Negotiations within Latin American Countries

In the past, some negotiated decision-making existed within Latin America's traditional, centralized decision-making framework. The interests represented within these negotiations were commonly limited to a select group, and they functioned within the prominent system of corporatism that has existed in the governments of Latin America for many years. Furthermore, the traditional negotiation style within Latin America is associated with nonverbal, informal, high-context communication, stressing long-term relationships among the parties involved and preoccupation with status and saving face [4-7]. Within Latin America, this style of negotiated decision-making, relying on informal relations and politico-technical methods rather than truly inclusive negotiations, has been institutionalized due to traditional political actors' practice of imposing their will and the absence of widespread political participation by the public [4].

Although many of these characteristics of governance still exist, much of the recent literature focuses on Latin American countries' movement toward greater democracy and the associated societal pluralism [8-14]. Compared to the situation 30 years ago, the majority of Latin American countries have made substantial progress toward greater transparency and increased public participation in their public policymaking process [12-14]. That said, it is also true that much of Latin America is still early in democratic transition, functioning under a system that is a combination of the traditional, centralized, elite-controlled decision-making and the more democratic, pluralistic decision-making that includes negotiations [15,16]. Our research adds to the existing literature on negotiations by expanding the discussion on democracy and negotiations with the inclusion of the Mexican and Ecuadorian cases. We examine the expansion of democratic legitimacy in two Latin American countries in the midst of complex transitions toward democracy and thus undertaking increasingly more inclusive multi-party environmental negotiations.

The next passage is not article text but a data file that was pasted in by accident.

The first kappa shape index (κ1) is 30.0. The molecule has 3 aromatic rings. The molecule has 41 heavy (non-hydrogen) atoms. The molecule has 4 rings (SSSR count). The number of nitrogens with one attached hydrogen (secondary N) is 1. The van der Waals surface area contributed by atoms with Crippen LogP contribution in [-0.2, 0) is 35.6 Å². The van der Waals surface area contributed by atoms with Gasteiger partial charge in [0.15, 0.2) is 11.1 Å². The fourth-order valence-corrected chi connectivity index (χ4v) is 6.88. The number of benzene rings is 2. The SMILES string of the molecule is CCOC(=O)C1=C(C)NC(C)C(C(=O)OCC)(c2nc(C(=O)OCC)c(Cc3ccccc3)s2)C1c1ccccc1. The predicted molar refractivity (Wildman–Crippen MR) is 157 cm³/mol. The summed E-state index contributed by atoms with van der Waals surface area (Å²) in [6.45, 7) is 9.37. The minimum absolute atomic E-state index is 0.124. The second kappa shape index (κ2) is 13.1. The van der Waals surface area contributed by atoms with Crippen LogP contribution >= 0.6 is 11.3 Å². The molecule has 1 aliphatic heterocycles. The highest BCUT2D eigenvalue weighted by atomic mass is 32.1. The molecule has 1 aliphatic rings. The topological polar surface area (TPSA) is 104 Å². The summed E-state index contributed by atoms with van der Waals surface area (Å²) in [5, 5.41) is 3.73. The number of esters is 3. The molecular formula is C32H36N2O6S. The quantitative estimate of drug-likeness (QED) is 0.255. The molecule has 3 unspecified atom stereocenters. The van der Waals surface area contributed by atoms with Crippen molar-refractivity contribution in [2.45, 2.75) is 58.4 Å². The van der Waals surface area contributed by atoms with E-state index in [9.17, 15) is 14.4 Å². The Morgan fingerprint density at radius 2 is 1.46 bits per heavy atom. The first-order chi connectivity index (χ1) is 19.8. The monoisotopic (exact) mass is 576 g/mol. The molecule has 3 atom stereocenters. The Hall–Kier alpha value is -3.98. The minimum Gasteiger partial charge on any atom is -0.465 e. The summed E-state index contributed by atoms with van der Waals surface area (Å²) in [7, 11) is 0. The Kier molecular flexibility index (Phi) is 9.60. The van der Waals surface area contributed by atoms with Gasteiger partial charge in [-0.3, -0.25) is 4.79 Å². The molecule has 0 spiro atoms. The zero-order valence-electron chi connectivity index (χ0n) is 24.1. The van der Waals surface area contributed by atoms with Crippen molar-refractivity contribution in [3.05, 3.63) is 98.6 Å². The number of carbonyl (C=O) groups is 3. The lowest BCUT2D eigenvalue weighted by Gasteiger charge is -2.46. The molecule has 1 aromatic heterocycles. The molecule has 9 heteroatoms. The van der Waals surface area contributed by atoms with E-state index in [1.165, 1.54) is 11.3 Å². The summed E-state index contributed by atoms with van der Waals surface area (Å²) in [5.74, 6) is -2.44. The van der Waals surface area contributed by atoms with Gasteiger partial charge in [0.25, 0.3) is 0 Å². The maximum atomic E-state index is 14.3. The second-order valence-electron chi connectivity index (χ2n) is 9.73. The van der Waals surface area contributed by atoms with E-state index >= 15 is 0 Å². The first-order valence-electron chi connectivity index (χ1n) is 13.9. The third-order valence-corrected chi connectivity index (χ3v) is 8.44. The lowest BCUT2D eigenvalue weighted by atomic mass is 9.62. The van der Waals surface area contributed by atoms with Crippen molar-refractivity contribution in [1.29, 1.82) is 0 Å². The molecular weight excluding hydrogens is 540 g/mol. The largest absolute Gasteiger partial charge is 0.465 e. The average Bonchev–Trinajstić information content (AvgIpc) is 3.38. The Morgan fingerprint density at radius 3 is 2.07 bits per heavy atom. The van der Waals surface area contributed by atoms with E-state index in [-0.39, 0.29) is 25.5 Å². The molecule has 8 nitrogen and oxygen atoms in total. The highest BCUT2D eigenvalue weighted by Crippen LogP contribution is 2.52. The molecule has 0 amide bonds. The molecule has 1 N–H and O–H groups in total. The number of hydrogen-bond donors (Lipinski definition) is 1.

Negotiating Essentials

Negotiating Essentials

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